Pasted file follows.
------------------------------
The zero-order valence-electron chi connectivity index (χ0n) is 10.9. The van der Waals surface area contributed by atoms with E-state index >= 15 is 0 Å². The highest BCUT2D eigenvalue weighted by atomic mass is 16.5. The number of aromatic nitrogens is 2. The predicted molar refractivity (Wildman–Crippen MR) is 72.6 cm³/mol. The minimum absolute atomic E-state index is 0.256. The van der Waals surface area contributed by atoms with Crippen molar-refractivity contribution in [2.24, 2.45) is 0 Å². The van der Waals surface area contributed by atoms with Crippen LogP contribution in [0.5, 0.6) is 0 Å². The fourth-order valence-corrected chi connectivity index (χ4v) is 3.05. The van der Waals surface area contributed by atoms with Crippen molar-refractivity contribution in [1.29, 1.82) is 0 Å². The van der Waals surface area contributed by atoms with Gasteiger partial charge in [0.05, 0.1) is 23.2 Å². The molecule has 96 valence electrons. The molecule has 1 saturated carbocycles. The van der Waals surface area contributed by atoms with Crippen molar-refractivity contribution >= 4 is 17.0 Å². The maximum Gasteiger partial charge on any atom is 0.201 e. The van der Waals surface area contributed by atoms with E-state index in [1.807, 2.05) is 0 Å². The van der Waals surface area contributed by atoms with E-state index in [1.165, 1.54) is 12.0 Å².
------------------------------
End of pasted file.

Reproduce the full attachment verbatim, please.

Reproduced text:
The zero-order valence-electron chi connectivity index (χ0n) is 10.9. The van der Waals surface area contributed by atoms with E-state index >= 15 is 0 Å². The highest BCUT2D eigenvalue weighted by atomic mass is 16.5. The number of aromatic nitrogens is 2. The predicted molar refractivity (Wildman–Crippen MR) is 72.6 cm³/mol. The minimum absolute atomic E-state index is 0.256. The van der Waals surface area contributed by atoms with Crippen molar-refractivity contribution in [2.24, 2.45) is 0 Å². The van der Waals surface area contributed by atoms with Crippen LogP contribution in [0.5, 0.6) is 0 Å². The fourth-order valence-corrected chi connectivity index (χ4v) is 3.05. The van der Waals surface area contributed by atoms with Crippen molar-refractivity contribution in [1.29, 1.82) is 0 Å². The van der Waals surface area contributed by atoms with Gasteiger partial charge in [0.05, 0.1) is 23.2 Å². The molecule has 96 valence electrons. The molecule has 1 saturated carbocycles. The van der Waals surface area contributed by atoms with Crippen molar-refractivity contribution >= 4 is 17.0 Å². The maximum Gasteiger partial charge on any atom is 0.201 e. The van der Waals surface area contributed by atoms with E-state index in [1.807, 2.05) is 0 Å². The van der Waals surface area contributed by atoms with E-state index in [1.165, 1.54) is 12.0 Å².